Australia’s National Farmers’ Federation has welcomed results showing a 20% increase in the number of backpackers applying for a second year working holiday maker visa. 43,219 second year visas were granted under the Working Holiday Maker (WHM) program last financial year – 7,000 more than the previous year.
Minister for Immigration, Citizenship, Migrant Services and Multicultural Affairs, David Coleman explained that these visas are only available to working holiday makers who undertake specified work in regional Australia: “That’s 7,000 more young people picking crops, milking cows, shearing sheep and supporting tourism in regional Australia. We know there are some jobs in regional Australia that aren’t being filled by Australian workers, and we are giving regional businesses the immigration settings to help them fill those roles.”
NFF CEO Tony Mahar said the farm sector’s productivity was constrained by a deficit of about 100,000 workers per year, as estimated by the Australian Farm Institute.
Meanwhile, in neighbouring New Zealand, a leading grower says the government's move to allow more seasonal workers into the country still isn't enough to keep up with demand. The government will lift the cap on the number of seasonal support workers allowed into the country in a bid to bring more workers into the regions.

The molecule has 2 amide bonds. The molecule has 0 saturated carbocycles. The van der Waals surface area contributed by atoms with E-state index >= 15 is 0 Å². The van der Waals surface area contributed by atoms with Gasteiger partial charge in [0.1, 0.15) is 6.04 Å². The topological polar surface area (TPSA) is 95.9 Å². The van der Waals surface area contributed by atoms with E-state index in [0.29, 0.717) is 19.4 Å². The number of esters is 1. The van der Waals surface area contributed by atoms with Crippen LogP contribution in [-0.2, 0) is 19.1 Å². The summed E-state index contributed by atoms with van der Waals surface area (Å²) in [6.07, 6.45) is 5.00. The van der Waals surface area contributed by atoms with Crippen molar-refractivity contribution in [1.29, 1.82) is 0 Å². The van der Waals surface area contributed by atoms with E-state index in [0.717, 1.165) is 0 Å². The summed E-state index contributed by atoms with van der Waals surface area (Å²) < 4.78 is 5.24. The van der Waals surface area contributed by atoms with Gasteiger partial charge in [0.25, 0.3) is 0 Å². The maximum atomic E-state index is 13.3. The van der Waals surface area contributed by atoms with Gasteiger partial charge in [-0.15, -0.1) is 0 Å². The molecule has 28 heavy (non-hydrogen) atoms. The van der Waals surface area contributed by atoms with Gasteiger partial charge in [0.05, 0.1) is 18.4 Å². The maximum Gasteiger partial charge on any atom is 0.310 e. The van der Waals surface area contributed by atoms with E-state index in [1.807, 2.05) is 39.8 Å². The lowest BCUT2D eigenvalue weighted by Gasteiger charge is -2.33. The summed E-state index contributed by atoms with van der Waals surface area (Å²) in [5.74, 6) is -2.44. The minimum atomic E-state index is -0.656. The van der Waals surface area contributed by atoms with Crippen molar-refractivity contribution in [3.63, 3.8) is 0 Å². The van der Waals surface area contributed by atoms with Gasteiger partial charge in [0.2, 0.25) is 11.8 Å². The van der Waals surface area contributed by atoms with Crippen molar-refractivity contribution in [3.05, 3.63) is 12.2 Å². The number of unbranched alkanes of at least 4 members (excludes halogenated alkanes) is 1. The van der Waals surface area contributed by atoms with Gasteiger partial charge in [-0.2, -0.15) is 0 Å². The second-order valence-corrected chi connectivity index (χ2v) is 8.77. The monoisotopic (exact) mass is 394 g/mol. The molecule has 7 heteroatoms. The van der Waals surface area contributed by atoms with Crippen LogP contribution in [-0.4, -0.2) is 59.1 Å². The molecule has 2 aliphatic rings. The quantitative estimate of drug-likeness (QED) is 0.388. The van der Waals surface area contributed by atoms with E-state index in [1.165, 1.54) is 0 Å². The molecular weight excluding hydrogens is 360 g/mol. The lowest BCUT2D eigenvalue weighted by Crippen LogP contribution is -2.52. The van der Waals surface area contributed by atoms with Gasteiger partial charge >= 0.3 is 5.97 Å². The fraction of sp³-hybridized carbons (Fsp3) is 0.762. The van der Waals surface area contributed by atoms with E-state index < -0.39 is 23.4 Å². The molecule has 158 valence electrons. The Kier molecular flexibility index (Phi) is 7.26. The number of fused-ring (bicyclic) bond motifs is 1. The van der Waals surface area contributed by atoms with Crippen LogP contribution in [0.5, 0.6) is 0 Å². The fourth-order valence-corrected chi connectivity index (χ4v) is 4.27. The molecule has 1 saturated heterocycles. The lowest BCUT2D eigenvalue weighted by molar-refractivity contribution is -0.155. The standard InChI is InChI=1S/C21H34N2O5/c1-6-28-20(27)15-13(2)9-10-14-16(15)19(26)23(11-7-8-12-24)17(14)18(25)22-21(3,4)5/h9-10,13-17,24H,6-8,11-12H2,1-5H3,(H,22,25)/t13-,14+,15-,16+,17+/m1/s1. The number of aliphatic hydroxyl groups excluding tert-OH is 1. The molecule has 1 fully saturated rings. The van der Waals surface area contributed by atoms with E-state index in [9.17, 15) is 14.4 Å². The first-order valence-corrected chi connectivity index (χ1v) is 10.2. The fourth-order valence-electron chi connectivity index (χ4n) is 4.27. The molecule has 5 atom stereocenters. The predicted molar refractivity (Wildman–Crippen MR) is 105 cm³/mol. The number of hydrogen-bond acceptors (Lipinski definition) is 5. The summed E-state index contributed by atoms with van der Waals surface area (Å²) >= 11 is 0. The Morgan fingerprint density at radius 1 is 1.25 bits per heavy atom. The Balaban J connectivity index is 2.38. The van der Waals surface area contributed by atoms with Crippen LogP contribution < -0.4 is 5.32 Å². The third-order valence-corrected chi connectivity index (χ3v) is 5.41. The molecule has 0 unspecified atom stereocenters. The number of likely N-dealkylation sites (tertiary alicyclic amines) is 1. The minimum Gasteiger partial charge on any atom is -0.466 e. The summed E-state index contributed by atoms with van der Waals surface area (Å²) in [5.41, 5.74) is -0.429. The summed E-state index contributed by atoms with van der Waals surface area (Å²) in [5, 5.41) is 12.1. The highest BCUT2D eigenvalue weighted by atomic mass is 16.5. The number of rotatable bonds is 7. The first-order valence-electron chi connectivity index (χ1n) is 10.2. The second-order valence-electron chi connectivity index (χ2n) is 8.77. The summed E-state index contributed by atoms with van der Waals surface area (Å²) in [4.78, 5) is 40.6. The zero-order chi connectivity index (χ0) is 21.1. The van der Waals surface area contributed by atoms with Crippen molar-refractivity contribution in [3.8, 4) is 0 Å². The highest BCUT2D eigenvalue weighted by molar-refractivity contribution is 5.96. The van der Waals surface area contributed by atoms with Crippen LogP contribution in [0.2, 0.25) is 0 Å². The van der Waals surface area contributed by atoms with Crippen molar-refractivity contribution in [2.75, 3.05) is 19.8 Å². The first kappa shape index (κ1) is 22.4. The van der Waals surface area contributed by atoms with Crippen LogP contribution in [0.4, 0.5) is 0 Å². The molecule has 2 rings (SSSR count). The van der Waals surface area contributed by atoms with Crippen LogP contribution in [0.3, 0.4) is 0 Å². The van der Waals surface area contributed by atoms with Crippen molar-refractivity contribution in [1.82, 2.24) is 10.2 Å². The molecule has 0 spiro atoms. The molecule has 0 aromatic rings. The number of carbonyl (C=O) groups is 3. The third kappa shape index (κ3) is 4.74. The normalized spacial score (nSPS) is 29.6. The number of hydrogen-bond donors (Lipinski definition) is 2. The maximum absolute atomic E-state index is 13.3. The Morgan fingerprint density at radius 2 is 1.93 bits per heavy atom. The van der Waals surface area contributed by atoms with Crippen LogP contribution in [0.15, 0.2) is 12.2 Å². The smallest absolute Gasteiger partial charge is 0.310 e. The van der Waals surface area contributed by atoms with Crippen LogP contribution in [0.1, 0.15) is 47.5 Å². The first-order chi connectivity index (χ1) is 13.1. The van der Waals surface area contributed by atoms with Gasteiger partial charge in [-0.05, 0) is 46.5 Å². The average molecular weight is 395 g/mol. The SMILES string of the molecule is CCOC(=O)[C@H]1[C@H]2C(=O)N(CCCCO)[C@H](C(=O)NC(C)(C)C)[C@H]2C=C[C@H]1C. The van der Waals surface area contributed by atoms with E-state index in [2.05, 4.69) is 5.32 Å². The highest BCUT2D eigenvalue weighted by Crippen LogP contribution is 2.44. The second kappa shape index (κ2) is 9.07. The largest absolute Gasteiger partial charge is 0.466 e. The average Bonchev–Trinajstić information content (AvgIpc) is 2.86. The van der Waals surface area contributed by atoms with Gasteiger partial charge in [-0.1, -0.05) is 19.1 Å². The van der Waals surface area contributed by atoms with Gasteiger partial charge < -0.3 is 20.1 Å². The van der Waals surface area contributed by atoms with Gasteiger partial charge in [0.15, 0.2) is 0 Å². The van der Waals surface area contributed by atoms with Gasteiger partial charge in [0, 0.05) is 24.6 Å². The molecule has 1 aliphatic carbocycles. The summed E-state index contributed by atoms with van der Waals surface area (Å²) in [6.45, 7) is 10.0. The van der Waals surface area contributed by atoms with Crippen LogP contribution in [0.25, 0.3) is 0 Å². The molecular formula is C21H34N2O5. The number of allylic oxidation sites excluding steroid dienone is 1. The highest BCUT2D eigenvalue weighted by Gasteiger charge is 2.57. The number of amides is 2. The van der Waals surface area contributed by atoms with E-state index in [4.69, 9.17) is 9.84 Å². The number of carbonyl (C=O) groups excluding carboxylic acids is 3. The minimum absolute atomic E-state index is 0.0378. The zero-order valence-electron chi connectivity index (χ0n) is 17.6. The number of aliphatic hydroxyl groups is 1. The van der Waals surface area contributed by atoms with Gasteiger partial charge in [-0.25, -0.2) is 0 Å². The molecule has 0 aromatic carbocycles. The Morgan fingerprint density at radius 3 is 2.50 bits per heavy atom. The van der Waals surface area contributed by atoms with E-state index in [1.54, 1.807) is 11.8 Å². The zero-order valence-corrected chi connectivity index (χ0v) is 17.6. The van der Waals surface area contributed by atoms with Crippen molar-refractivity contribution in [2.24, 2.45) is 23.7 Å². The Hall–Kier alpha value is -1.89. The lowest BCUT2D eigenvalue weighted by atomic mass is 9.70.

The cap on the number of temporary visas that can be granted to employ foreign seasonal workers will rise by 3150 over two years to 16,000. Starting next year, the cap will increase by 1550 to 14,400 and approval has also been given for the cap to be raised by a further 1600 places to 16,000 starting in 2020.
Francie Perry from Perrys Berrys told Mike Hosking she's hearing of kiwifruit volumes doubling in Auckland in the next two years. "I have also heard from someone in the cherry industry he will need 100 workers to keep up with the demand."